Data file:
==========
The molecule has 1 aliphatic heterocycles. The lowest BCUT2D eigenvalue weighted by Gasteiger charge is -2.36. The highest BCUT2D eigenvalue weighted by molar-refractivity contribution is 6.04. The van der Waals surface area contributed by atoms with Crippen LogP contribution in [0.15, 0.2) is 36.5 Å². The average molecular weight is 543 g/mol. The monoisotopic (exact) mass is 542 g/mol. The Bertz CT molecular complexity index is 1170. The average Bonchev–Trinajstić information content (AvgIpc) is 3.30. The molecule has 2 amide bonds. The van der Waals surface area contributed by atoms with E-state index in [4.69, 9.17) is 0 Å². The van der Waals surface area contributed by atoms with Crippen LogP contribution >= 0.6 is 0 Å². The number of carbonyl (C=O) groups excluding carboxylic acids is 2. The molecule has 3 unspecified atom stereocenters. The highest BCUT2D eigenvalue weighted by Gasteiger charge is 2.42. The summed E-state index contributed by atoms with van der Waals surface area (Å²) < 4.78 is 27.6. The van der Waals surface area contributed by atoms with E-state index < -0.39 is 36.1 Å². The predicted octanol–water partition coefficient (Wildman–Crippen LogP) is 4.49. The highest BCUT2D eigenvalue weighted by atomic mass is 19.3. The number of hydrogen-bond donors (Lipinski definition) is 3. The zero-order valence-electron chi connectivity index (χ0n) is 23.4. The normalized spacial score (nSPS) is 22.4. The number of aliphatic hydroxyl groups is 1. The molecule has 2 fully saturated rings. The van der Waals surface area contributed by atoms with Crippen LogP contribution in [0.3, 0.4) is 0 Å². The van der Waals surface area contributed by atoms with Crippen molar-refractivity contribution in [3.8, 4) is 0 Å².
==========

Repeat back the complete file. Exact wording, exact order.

The molecule has 1 aliphatic heterocycles. The lowest BCUT2D eigenvalue weighted by Gasteiger charge is -2.36. The highest BCUT2D eigenvalue weighted by molar-refractivity contribution is 6.04. The van der Waals surface area contributed by atoms with Crippen LogP contribution in [0.15, 0.2) is 36.5 Å². The average molecular weight is 543 g/mol. The monoisotopic (exact) mass is 542 g/mol. The Bertz CT molecular complexity index is 1170. The average Bonchev–Trinajstić information content (AvgIpc) is 3.30. The molecule has 2 amide bonds. The van der Waals surface area contributed by atoms with E-state index in [4.69, 9.17) is 0 Å². The van der Waals surface area contributed by atoms with Crippen LogP contribution >= 0.6 is 0 Å². The number of carbonyl (C=O) groups excluding carboxylic acids is 2. The molecule has 3 unspecified atom stereocenters. The highest BCUT2D eigenvalue weighted by Gasteiger charge is 2.42. The summed E-state index contributed by atoms with van der Waals surface area (Å²) < 4.78 is 27.6. The van der Waals surface area contributed by atoms with E-state index < -0.39 is 36.1 Å². The predicted octanol–water partition coefficient (Wildman–Crippen LogP) is 4.49. The highest BCUT2D eigenvalue weighted by atomic mass is 19.3. The number of hydrogen-bond donors (Lipinski definition) is 3. The zero-order valence-electron chi connectivity index (χ0n) is 23.4. The normalized spacial score (nSPS) is 22.4. The number of aliphatic hydroxyl groups is 1. The molecule has 2 fully saturated rings. The van der Waals surface area contributed by atoms with Crippen LogP contribution in [0.3, 0.4) is 0 Å². The van der Waals surface area contributed by atoms with Crippen molar-refractivity contribution in [3.8, 4) is 0 Å².